Diner was immediately busy, partly because it fulfilled a need that nobody really knew existed. “People were just so desperate for community back then. There were all these big beautiful lofts and loft parties but not much going on in the streets,” remembers Zeb Stewart, who at the time was a woodworker living across the street. (He helped with the build-out of Diner and later opened the Williamsburg landmark Union Pool, after borrowing $500 from Firth and Tarlow to stock the bar.) Sean Rembold, who became the chef of Marlow & Sons, Diner’s sister restaurant, in 2005, remembers spending so much time at the restaurant on his off days that Tarlow had to ban him for 24 hours. “In its highest form it’s a place where people are working and having fun, and it’s contagious,” says Anna Dunn, who started as a barista, was the founding editor of Diner Journal, the restaurant’s quarterly magazine, and is now the director of special projects.
Good vibes, of course, cannot sustain a restaurant on their own, at least not for two decades. The food at Diner had its own perspective from the get-go, and it’s still one of the best dinners you can find in North Brooklyn. Fidanza’s food “was the best version of elevated home cooking,” Stewart remembers. “She was just so involved in every aspect of it — you felt like you were eating her personal food.” From very early on, Fidanza focused on sourcing the best local produce possible. “I wholeheartedly believed we were doing something real that other people made lame claims to but weren’t fully embracing in terms of operating sustainably and righteously,” Fidanza remembers. “And everybody mattered — it wasn’t just about me, or Andrew, or Mark. We were a part of something that was of our making.”
Firth and Tarlow, Fidanza says, wanted classic proteins to stay on the menu. From the beginning, there was a hangar steak, a half-chicken and a bowl of mussels. Fidanza put her creative efforts into the specials (whole bluefish, braised lamb shank) and starters, particularly those that used market-fresh produce. But “people freaked out about that hangar steak with mashed potatoes, rosemary and garlic,” Firth remembers. “It was so simple.”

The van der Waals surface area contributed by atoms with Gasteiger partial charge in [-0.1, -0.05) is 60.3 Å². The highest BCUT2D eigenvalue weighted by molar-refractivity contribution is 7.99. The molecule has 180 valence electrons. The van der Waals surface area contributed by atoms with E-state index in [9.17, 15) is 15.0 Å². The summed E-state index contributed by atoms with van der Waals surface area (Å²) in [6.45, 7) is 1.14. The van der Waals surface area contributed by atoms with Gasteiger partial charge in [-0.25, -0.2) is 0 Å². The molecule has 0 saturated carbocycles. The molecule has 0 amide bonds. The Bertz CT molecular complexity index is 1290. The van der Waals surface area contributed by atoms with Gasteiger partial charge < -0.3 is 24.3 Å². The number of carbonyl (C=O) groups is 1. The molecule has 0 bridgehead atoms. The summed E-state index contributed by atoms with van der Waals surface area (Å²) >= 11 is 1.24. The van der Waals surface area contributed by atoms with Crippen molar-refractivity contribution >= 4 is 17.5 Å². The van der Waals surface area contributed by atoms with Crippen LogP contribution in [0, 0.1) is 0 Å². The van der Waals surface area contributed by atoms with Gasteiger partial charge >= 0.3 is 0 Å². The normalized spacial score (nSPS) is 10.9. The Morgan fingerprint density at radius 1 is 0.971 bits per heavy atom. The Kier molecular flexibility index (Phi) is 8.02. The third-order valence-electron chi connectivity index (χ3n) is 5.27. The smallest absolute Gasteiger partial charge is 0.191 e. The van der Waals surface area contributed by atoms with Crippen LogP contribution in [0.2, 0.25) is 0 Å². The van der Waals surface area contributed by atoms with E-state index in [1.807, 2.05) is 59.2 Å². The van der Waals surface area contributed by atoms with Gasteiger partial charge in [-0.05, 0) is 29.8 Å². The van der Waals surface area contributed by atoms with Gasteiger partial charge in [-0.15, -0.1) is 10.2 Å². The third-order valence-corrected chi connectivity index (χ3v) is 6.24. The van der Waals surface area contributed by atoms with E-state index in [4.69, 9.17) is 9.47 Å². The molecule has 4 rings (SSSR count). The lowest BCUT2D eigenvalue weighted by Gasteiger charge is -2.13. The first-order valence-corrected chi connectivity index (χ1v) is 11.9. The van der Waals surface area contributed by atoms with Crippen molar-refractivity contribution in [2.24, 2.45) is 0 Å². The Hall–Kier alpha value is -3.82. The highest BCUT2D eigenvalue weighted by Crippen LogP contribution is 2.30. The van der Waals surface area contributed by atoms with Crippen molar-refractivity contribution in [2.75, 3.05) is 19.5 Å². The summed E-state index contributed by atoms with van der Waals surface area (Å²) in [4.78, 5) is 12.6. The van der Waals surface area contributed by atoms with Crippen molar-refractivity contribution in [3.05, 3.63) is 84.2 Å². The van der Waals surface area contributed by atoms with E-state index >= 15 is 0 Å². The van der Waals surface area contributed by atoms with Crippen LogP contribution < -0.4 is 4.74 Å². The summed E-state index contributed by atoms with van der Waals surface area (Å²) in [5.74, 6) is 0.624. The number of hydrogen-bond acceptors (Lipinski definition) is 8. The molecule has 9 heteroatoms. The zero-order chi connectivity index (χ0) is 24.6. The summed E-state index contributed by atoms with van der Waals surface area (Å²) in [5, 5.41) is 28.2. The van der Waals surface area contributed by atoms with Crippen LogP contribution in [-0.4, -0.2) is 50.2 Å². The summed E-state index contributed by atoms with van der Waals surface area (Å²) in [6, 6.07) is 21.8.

And from the beginning, Fidanza’s burger was a crowd favorite. Eventually, their guests’ demand for grass-fed ground beef led the Diner team to begin buying whole animals from Fleishers, a new craft butchery upstate. Josh and Jessica Applestone, the butchery’s owners, trained Tom Mylan, then a manager at Marlow & Sons — and the future co-founder of the Meat Hook — to break them down. “If you really want to trace back the whole-animal movement in New York City, it was Caroline Fidanza,” Josh says. “She’s the one that did it. She’s the one who believed in us.” Soon, Tarlow had built Mylan a little refrigerated cutting room off the back of Diner. Later, the team opened a butcher store of its own, Marlow & Daughters, which now services Tarlow’s five Brooklyn businesses.
The shocking thing about Diner isn’t necessarily that it helped to usher in a whole new generation of restaurants across New York and the country that were serving grass-fed beef and local cabbage; it’s that Diner, despite the influx of condos and salad chains to its neighborhood, is still cool — and not just cool, but also nice about it. This is not and never has been a place where someone will look down their nose at you for not knowing what Treviso is. As Rembold remembers it, “it wasn’t about wanting to be the hottest restaurant in Brooklyn — it was about the team, and everybody was equal.” Even the diners.